ATF has tried to distinguish this case from Operation Fast and Furious and to justify its failure to intervene. In one news article on the Osorio brothers, ATF North Texas spokesperson Tom Crowley is quoted as saying: “[T]aking them down and arresting them at that time would have possibly jeopardized that investigation. . . . None of the tactics used in this investigation were anything similar to what was used in Arizona’s Fast and Furious, including intentionally walking firearms across the border.” Yet failure to conduct surveillance of individuals known to be trafficking weapons to Mexico was a core problem with the tactics used in Fast and Furious. Lack of surveillance is what allowed such firearms to reach the border. The same irresponsible tactic appears to have been used in this matter.
Now, news reports indicate that this may have been an issue with a purchaser of another one of the weapons found at Agent Zapata’s murder scene. Records indicate that ATF opened a case against Manuel Barba in June 2010, approximately two months before he took possession on August 20, 2010, of the rifle which was later trafficked to Mexico and also used in the murder of Agent Zapata. Additionally, the documents show that ATF had indications in October 2010 that Barba was obliterating serial numbers on weapons, the possession of which would have been a prosecutable offense. At least as of December 13, 2010, ATF also was aware that Barba was still under indictment for a 2006 state case, and thus had been unlawfully receiving firearms while under indictment. However, a warrant was not issued for Barba’s arrest in this case until February 14, 2011.
To assist us in better understanding of the circumstances leading up to the murder of Agent Zapata, please answer the following questions:
1. Did ATF have any contact with Barba, such as a “knock and talk,” between June 7, 2010, when Barba’s case was opened, and August 20, 2010, when he received the weapon that would later be used in the murder of Agent Zapata?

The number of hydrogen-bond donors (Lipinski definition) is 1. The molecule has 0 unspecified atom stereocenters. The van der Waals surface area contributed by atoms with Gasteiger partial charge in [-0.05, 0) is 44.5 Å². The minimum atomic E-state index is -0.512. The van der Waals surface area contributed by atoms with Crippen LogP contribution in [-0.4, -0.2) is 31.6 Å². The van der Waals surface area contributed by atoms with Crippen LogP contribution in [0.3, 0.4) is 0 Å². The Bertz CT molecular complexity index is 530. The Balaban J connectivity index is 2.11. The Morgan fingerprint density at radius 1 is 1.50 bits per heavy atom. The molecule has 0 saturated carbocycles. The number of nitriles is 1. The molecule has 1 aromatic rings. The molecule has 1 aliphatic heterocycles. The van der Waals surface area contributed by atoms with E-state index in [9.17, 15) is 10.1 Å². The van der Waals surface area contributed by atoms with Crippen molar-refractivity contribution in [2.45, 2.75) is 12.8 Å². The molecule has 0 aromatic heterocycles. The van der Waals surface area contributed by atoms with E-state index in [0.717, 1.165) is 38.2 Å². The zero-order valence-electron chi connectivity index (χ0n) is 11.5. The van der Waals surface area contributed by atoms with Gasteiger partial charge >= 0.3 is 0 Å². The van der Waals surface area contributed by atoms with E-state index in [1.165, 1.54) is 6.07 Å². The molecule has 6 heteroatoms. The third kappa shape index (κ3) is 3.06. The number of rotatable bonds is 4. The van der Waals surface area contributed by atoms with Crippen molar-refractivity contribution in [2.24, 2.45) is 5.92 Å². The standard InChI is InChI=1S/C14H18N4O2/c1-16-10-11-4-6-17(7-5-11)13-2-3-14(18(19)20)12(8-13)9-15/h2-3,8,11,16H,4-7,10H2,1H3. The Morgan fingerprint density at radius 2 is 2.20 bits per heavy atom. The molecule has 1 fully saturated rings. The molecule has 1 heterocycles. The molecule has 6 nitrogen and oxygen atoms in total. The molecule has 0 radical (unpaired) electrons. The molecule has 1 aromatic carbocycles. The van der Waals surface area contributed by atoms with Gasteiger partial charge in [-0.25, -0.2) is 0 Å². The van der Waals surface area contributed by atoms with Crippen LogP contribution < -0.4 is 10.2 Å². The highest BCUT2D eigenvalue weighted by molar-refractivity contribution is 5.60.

2. When did ATF agents first contact Barba in connection with this case?
3. Records indicate Federal Firearms Licensee (FFL) interviews were conducted in this case by early October 2010. When were FFLs first contacted by ATF in this case?
4. What information about Barba or the individuals known to be working with him as straw purchasers was communicated to the FFLs?
5. What cooperation did any FFLs agree to provide ATF in this investigation?
6. Did any FFLs ever provide ATF with advance or contemporaneous (within three days) notice of purchases by the individuals suspected to be working with Barba as straw purchasers?
7. Why was Barba not arrested in October 2010 when ATF obtained audio evidence that Barba was obliterating serial numbers before trafficking weapons to Mexico?
8. Why was Barba not arrested in December 2010 when ATF knew he had been unlawfully receiving firearms from straw purchasers while under indictment?
9. How many weapons were purchased between June 7, 2010, and February 14, 2011, by the straw purchasing ring associated with Barba?
10. How many weapons purchased between June 7, 2010, and February 14, 2011, by the straw purchasing ring associated with Barba were interdicted?
Thank you in advance for ensuring your response arrives no later than March 9, 2012. Should you have any questions regarding this letter, please contact Ranking Member Grassley’s staff at (202) 224-5225 or Chairman Issa’s staff at (202) 225-5074.
Darrell Issa, Chairman Charles E. Grassley, Ranking Member
Committee on Oversight and Committee on the Judiciary
Government Reform U.S. Senate
U.S. House of Representatives
cc: The Hon. B. Todd Jones, Acting Director
Bureau of Alcohol, Tobacco, Firearms and Explosives
The Hon. Michele M. Leonhart, Administrator
U.S. Drug Enforcement Administration
The Hon. Elijah E. Cummings, Ranking Member
U.S. House of Representatives, Committee on Oversight and Government Reform
The Hon. Patrick Leahy, Chairman
U.S. Senate, Committee on the Judiciary